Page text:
Amid an onslaught of firings, how have these start-ups survived?

Despite the ongoing firing trend which has led to the termination of hundreds of employees, these companies have managed to hold strong and even grow.

 Women in tech - illustrative (photo credit: Wikimedia Commons)
Women in tech - illustrative
(photo credit: Wikimedia Commons)

More than 44 layoff announcements from different companies declaring the termination of hundreds of employees in just the last four months have highlighted an ongoing period of industry instability – likely due in part to post-COVID finance fluctuations and increasing hiring pool woes, two factors which have strongly characterized 2022 in the Israeli hi-tech sector.

While the wave of firings continues to rock the Start-Up Nation, there are companies who have still managed to weather the storm and keep a firm hold on their employees, in some cases even taking the opportunity to reach into the newly expanded pool of jobless hi-tech people and expanding their ranks.

“First of all, we made sure that in terms of budget and expenses, we’d still be able to recruit,” said HUB Security chief of staff Ayelet Bitan. Her company has seen massive growth in the past year, which she explained is largely thanks to a frugal spending mentality. While the Israeli start-up scene is somewhat renowned for its frequent happy hours, office celebrations and work outings, HUB Security has played things a little more conservatively.

“We’ve never been a lavish kind of company, and we like to do stuff in-house and to be very efficient,” she said. “We have a modest approach to handling the company and the employees and the events and everything, so our economic state is quite good.”

That mentality led HUB Security to keep things lean while it was in its initial stages, in order to prevent bloating that could impact both finances and productivity. “Once you recruit too many people and your teams are too big, then the work becomes more complicated and processes get longer,” she said. “We think a lot before we start recruiting for any position.”

Surviving the downsizing trend

According to Hilit Paz-Lachower, VP of human resources for the business management platform Priority Software, another pivotal role in a company’s ability to survive the downsizing trend is maturity.

“Fortunately, Priority was not influenced as we are an experienced, growing and profitable company. The ‘firing trend’ impacted mostly new companies and start-ups,” she wrote to me in an email.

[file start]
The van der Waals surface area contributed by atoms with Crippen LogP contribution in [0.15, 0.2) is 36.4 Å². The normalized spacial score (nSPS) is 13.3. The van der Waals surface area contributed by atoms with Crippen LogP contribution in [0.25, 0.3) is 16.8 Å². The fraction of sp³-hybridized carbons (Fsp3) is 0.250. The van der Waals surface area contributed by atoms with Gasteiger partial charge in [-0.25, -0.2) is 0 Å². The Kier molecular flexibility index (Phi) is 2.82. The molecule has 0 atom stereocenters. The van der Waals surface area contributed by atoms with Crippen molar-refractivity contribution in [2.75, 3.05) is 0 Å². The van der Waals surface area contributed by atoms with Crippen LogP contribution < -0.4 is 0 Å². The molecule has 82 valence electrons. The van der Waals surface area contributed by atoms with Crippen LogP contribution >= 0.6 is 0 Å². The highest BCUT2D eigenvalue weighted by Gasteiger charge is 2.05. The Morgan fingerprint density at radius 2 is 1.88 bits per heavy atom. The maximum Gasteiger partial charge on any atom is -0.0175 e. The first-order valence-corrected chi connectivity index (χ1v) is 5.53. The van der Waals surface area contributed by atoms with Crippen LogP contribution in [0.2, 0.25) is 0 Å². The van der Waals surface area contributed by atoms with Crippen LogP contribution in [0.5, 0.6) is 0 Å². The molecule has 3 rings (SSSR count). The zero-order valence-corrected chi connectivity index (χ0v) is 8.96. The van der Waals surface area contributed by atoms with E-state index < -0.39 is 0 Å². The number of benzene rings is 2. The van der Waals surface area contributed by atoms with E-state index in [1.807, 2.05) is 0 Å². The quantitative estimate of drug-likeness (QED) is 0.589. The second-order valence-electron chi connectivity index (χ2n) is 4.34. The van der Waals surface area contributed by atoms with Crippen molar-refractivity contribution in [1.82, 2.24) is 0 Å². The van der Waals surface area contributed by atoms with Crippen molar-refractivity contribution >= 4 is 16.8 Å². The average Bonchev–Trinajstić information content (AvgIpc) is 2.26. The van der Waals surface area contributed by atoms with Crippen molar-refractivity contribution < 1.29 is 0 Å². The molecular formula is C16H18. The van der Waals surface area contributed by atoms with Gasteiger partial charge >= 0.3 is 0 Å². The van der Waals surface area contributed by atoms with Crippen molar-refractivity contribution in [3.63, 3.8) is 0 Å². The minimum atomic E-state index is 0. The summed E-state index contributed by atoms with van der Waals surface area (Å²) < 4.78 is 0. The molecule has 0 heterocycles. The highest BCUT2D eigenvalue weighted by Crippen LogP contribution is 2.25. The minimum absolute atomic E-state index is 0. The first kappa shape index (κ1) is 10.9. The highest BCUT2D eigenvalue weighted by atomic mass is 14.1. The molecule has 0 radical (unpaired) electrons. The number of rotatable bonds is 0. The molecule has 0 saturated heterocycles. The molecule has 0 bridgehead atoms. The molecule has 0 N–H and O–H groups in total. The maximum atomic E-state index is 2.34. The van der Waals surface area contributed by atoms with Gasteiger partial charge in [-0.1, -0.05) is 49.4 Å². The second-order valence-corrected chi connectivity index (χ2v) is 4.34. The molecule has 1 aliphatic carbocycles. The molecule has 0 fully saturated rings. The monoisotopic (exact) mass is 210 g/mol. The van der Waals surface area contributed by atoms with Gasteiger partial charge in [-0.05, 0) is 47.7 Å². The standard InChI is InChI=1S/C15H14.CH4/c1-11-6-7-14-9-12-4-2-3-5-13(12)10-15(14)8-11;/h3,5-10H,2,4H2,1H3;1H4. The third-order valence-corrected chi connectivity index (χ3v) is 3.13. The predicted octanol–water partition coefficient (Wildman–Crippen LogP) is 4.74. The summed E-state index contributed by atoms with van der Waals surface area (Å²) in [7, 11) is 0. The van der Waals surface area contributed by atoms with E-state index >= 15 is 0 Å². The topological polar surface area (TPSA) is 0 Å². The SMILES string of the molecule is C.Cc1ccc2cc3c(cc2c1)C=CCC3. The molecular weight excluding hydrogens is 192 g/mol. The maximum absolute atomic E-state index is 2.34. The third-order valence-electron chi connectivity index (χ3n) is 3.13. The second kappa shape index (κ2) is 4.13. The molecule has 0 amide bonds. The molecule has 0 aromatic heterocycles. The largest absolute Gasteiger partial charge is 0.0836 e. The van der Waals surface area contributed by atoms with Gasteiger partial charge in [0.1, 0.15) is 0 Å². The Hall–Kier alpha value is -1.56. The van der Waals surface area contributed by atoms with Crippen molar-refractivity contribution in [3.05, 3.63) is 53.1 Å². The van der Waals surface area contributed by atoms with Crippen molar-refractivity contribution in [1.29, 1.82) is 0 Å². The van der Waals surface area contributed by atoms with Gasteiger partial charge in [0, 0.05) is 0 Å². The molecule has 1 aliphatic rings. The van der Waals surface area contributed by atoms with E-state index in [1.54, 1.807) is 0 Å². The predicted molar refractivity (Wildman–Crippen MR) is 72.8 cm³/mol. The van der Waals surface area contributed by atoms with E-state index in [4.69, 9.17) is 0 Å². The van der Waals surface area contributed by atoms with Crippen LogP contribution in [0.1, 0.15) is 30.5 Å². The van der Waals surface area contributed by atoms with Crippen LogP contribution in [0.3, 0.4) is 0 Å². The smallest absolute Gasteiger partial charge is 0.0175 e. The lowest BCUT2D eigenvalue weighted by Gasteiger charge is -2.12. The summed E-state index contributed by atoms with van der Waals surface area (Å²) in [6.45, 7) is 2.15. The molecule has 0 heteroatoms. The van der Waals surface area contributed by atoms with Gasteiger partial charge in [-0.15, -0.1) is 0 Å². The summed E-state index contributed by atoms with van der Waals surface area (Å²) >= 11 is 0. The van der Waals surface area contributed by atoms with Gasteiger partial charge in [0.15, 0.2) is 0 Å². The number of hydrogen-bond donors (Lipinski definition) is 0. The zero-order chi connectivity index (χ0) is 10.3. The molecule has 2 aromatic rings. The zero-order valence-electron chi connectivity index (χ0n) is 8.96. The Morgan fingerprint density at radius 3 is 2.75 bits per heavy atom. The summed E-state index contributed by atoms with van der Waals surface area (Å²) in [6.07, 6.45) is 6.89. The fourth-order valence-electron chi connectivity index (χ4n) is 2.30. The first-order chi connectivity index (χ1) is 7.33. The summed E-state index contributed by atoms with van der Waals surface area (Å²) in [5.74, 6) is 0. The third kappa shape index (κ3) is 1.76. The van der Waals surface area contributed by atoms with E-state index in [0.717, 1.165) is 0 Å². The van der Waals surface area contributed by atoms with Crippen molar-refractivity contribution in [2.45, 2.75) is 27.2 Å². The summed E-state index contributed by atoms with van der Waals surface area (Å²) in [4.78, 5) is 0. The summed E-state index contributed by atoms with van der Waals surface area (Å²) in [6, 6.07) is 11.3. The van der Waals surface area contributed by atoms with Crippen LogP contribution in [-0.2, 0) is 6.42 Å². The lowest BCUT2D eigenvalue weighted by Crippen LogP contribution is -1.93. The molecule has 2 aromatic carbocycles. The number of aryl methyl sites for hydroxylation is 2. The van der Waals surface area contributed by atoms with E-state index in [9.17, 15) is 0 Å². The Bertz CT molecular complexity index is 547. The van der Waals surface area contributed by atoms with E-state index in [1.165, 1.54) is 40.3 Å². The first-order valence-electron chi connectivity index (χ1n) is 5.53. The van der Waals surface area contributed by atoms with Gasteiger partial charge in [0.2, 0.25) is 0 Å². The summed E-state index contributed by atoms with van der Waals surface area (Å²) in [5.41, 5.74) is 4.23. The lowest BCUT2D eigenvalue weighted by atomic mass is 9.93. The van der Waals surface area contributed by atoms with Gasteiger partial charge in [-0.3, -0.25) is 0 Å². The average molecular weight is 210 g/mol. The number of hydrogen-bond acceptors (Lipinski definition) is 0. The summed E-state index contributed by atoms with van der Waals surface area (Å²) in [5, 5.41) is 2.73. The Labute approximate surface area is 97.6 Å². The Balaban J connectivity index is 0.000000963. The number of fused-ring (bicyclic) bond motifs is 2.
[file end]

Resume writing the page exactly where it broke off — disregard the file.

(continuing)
“Fortunately, priority was not influenced as we are an experienced, growing and profitable company. The ‘firing trend’ impacted mostly new companies and start-ups.”

Hilit Paz-Lachower, VP of human resources for the business management platform Priority Software

Priority has taken on dozens of new workers in the past few months – in fact, despite the current challenges facing the industry, the company is currently at the peak of its growth, having acquired five companies since early 2021 and showing no sign of stopping yet.

Paz-Lachower explained that the current competition for the best talent in the market is more lax than it has been in the past, but her department is still using any means necessary to cast its net for skilled workers.

“We use every platform – social media, recruitment companies, the ‘friend brings a friend’ program, basically every way [possible],” she wrote. “Now that the market has seen some downturn and companies are laying off employees, the competition is lower.”

When asked whether she expected the wave of layoffs to peter out any time soon, Paz-Lachower was confident that the worst is yet to come. “Not yet. I believe we still have the peak of the firing trend ahead of us,” she wrote.

Hi-tech industry becoming more balanced

This sentiment was contested, however, by Hagar Man Sarusi, head of digital and innovation for the HR consulting organization Maof Group. “It seems like, after the very extreme situation the hi-tech industry [reached], now it’s getting back to being a bit more balanced,” she wrote.

That said, Man Sarusi didn’t deny that it’s still hard to scoop up the freshly available talent before anyone else does, primarily because “the [hiring] pool is a bit more full, but still not enough to fill all the demand” among companies that are actually looking to expand. “It’s still very hard to find talent in the hi-tech industry. Workers with experience can get a lot of job opportunities each month and they have” many choices.